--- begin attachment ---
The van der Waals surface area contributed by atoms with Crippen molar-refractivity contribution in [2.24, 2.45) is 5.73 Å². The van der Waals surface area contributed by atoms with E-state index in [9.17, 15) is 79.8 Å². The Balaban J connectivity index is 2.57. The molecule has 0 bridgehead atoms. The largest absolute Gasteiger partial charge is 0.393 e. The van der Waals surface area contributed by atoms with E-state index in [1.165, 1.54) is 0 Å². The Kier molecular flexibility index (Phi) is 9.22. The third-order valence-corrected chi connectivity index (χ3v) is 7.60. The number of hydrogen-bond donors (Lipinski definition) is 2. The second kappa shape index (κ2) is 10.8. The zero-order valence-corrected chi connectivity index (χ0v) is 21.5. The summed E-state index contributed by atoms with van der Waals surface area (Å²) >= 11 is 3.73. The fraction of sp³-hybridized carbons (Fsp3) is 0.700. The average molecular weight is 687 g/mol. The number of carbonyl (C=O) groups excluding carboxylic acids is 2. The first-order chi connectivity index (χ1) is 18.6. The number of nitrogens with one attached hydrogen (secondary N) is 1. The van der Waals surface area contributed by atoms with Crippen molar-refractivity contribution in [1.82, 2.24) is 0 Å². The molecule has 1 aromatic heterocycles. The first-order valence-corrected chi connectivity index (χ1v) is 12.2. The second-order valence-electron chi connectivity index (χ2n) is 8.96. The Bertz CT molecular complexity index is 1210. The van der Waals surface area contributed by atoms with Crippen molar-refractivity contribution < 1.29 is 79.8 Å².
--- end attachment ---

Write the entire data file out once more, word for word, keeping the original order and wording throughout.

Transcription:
The van der Waals surface area contributed by atoms with Crippen molar-refractivity contribution in [2.24, 2.45) is 5.73 Å². The van der Waals surface area contributed by atoms with E-state index in [9.17, 15) is 79.8 Å². The Balaban J connectivity index is 2.57. The molecule has 0 bridgehead atoms. The largest absolute Gasteiger partial charge is 0.393 e. The van der Waals surface area contributed by atoms with E-state index in [1.165, 1.54) is 0 Å². The Kier molecular flexibility index (Phi) is 9.22. The third-order valence-corrected chi connectivity index (χ3v) is 7.60. The number of hydrogen-bond donors (Lipinski definition) is 2. The second kappa shape index (κ2) is 10.8. The zero-order valence-corrected chi connectivity index (χ0v) is 21.5. The summed E-state index contributed by atoms with van der Waals surface area (Å²) >= 11 is 3.73. The fraction of sp³-hybridized carbons (Fsp3) is 0.700. The average molecular weight is 687 g/mol. The number of carbonyl (C=O) groups excluding carboxylic acids is 2. The first-order chi connectivity index (χ1) is 18.6. The number of nitrogens with one attached hydrogen (secondary N) is 1. The van der Waals surface area contributed by atoms with Crippen molar-refractivity contribution in [1.82, 2.24) is 0 Å². The molecule has 1 aromatic heterocycles. The first-order valence-corrected chi connectivity index (χ1v) is 12.2. The second-order valence-electron chi connectivity index (χ2n) is 8.96. The Bertz CT molecular complexity index is 1210. The van der Waals surface area contributed by atoms with Crippen molar-refractivity contribution < 1.29 is 79.8 Å².